Since 2017 we have moved towards regenerative agriculture to manage our property at Musk, including of course our estate vineyard. It is a way of farming using a set of principles that enriches soils and increases their carbon storage capacity dramatically, increases biodiversity, improves the water cycle and enhances the overall ecosystem of the farm. There are numerous benefits, including looking after our soils for future generations, producing a healthier product and creating a safer and healthier work environment. Also there is the fact that if all agricultural ventures farmed this way, climate change would be reversed. There have been other encouraging benefits along the way also, such as yield and quality increasing, amazingly this has been coupled with our production costs decreasing.
We are in the age of the Anthropocene and if things don’t shift dramatically the lives of our children are going to be significantly impacted by changes in our climate. We decided to do everything we could now, rather than wait for others.
We also feel that we have a responsibility to produce a healthy and safe product for those who consume it. We simply do not feel convinced that a lot of ‘conventional’ farming practices and products are safe. Even though they may be approved by our governing bodies.
While this list is by no means comprehensive, some key things we have implemented are outlined below.
We have moved entirely to natural fertilisers including compost, animal manure, cover crops and rock dust. We make the compost on site from all of our vintage and kitchen waste. The rock dust is a way of remineralising our soils that has dramatic impacts in terms of quality and quantity by reintroducing minerals to the soil that have been depleted much faster than our earth planned due to modern industrialised farming.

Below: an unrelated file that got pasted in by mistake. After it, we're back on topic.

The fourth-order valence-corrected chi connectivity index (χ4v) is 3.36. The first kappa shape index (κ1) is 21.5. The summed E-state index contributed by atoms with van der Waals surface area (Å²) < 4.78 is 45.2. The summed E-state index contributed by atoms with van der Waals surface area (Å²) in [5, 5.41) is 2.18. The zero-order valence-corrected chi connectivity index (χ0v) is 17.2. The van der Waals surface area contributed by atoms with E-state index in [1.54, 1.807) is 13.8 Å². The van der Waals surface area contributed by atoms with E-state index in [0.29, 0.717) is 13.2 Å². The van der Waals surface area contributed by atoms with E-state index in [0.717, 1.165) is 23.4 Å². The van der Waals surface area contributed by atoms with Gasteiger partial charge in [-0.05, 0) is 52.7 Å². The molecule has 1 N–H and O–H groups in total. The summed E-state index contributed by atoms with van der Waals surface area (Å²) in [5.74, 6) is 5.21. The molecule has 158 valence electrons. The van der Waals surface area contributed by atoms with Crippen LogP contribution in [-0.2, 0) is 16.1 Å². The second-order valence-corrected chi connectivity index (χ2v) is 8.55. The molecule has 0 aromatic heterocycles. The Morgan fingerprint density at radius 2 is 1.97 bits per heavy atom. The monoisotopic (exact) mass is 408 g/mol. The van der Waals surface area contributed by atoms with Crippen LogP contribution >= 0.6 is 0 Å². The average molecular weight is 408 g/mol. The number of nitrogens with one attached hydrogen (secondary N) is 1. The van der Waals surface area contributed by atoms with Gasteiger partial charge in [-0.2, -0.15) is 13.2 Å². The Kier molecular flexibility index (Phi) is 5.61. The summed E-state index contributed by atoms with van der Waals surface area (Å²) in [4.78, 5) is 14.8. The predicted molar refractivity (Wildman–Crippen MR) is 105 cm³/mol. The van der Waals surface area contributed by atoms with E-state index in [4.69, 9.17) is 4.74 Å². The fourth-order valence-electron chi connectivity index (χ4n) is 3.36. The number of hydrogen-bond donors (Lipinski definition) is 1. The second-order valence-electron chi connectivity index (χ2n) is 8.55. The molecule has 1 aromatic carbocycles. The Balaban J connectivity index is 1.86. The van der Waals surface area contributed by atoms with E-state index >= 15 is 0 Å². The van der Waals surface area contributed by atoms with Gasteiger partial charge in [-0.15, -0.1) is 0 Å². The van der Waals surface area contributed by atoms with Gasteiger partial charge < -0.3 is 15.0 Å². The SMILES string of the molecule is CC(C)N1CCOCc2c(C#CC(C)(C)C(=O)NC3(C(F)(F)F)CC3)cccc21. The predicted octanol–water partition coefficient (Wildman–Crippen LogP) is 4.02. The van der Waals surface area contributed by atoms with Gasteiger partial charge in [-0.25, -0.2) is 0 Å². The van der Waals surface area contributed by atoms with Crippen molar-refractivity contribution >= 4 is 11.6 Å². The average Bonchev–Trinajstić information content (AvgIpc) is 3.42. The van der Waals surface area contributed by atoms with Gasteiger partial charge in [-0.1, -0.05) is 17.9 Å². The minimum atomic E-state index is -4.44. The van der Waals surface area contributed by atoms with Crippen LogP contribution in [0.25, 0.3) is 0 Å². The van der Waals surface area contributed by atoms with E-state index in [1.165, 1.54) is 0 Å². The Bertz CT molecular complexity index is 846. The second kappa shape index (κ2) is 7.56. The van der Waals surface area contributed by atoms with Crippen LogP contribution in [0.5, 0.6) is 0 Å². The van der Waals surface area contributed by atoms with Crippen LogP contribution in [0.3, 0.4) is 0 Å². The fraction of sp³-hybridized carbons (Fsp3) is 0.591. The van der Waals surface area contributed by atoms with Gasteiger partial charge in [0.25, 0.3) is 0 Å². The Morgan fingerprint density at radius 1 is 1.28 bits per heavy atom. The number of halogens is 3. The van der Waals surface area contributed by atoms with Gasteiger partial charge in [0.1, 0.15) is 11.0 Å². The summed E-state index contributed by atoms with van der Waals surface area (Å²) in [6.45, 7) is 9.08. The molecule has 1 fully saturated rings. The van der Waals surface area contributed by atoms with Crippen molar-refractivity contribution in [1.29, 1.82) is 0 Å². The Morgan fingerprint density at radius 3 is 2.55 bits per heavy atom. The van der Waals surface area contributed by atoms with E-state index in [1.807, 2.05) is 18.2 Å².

Bio-dynamic and organic practices
We are progressively moving towards this way of farming as our research has shown that these methods produce food and wine that is of a higher quality and is better for us. In particularly we have ceased the use of Glyphosate entirely, will have phased out the use of all but organic fungicides by 2021 and have begun applying biodynamic preparations.
Increasing farm biodiversity
We use sheep in early Spring to manage grass and assist in fertilisation prior to budburst. Over the next 12 months we will be introducing a herd of Indian Runner Ducks to manage snails (as well as some chooks to provide eggs and prepare smaller areas of the property for vegetable gardens, as well as take care of some of the kitchen waste) and goats to assist manage blackberry issues in a couple of areas. We are also planting two insectariums to encourage insects and bees to the property.
We installed solar power in 2018 and so far have drawn very little power from the grid. We are currently researching batteries to maximise our ability to minimise consumption of power made through the use of fossil fuels. Our only method of drawing water from our bore is via the sun or wind.
Watch this space for further initiatives...